Have you ever thought about trying to Monday qualify for a PGA Tour event? You might want to think again after seeing this incredible graphic that shows just how difficult it is.
Twitter handle @MondayQualifier tracks these mini-events every week and with the 2016-17 regular season in the books, it crunched the numbers for a recap. And the stats are pretty staggering.
Of course, the most eye-popping number is the scoring average of the 95 players that earned spots in a PGA Tour event via Monday qualifiers this season. 65.88?! Are you kidding?!
As you can see, four guys shot 62 to earn spots and only four guys finished in the top 25, with Keith Mitchell's T-11 at the Valspar Championship -- in his PGA Tour debut, no less -- being the best. Props to Y.E. Yang, Ted Purdy and Chase Seiffert for making it through three Monday qualifiers. And those 95 qualifiers made a combined $757,302.69, which sounds like a lot until you do the math and realize they made less than $8,000 on average in those starts.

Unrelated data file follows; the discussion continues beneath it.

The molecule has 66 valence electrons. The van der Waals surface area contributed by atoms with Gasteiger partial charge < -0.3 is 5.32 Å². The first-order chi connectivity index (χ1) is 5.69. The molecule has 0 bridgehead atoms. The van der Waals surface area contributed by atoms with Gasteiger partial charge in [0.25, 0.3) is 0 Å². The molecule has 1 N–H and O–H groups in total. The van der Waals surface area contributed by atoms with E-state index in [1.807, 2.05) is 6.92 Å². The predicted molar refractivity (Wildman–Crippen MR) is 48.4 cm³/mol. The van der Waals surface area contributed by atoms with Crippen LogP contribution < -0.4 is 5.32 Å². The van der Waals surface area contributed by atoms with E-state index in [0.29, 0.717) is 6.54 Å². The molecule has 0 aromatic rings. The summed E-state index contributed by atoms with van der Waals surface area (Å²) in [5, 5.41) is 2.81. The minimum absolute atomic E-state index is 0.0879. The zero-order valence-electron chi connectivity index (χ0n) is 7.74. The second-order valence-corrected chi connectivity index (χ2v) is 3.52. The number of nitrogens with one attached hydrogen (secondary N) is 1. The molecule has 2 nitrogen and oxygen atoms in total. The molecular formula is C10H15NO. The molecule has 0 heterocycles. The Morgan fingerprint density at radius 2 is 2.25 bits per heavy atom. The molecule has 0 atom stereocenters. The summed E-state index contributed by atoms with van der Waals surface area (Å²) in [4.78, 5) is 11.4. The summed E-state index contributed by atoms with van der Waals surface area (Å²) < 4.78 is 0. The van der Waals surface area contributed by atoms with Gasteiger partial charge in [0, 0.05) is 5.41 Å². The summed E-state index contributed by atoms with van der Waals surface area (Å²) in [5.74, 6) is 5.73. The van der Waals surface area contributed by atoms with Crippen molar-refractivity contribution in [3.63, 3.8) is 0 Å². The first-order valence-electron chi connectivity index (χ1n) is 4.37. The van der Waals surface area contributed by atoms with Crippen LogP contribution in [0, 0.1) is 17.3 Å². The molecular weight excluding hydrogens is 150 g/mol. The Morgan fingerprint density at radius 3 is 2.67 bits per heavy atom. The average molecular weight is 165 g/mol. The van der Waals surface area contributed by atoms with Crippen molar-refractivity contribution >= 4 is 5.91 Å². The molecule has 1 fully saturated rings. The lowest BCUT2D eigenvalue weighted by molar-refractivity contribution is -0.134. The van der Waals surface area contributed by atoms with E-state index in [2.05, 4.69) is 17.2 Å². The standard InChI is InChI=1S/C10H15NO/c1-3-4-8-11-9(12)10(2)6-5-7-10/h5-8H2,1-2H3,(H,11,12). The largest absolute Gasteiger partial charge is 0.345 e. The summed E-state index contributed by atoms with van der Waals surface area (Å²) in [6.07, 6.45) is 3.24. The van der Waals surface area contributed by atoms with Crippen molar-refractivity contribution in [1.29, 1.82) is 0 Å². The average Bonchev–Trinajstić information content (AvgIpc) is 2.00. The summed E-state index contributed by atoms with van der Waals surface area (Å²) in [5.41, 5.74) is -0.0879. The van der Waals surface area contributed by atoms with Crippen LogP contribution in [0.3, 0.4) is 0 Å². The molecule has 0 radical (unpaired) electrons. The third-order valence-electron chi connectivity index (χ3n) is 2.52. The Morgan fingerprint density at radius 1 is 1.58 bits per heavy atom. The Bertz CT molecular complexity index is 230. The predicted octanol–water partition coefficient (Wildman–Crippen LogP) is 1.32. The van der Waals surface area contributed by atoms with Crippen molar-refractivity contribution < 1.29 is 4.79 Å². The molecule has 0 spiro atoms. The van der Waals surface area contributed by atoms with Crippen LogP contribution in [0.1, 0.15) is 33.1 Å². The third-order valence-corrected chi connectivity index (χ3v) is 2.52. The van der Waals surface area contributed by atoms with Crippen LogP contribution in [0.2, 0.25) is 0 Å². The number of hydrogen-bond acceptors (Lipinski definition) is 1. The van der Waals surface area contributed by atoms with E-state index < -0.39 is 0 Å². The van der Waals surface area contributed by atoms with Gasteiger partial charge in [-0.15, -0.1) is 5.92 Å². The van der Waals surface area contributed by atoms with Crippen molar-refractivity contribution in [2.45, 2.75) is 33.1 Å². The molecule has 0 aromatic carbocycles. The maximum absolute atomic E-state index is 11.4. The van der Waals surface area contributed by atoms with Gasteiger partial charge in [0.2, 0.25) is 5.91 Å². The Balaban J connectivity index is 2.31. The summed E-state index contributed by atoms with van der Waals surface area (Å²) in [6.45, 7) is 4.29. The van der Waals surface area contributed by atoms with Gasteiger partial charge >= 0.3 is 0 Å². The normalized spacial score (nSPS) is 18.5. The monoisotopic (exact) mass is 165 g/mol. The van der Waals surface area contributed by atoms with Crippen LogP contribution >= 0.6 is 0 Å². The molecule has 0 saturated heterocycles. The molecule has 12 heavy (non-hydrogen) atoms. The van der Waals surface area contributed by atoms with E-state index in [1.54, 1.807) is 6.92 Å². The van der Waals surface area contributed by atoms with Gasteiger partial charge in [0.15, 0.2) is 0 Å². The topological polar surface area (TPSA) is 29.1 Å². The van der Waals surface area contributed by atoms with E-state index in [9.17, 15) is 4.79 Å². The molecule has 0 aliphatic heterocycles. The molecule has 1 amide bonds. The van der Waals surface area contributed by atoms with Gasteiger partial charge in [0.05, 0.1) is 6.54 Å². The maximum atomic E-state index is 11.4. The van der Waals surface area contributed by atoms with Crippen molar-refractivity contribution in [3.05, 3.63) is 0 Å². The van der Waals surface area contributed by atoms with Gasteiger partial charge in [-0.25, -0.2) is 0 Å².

So what exactly is a Monday qualifier? Here's how "The Undercover Tour Pro" described them in the April 2014 edition of Golf Digest:
"Imagine if there were a pick-up basketball game in the parking lot of the Staples Center to decide who gets the last spot on the Lakers' bench that night. Make 10 three-point shots in a row, and you're on the team. This is essentially what Monday qualifying is."
The mystery tour pro was upset after shooting 66 on "a solid course" and not making it through -- something backed up by that 65.88 scoring average. He felt the tour should limit the 18-hole events that typically offer four spots to a field of 140 to PGA Tour pros and not allow "anybody with $450 and a USGA Handicap Index of 2 or better" to enter. But only a few exit with a smile on their face. At the Monday Qualifier for the Shell Houston Open earlier this year, 34 players shot 67 or better and five guys who shot 64 didn't qualify.
So maybe you're a scratch golfer and trying to Monday qualify is a bucket-list experience you're willing to pay for. But the numbers make it clear: You're better off saving your money.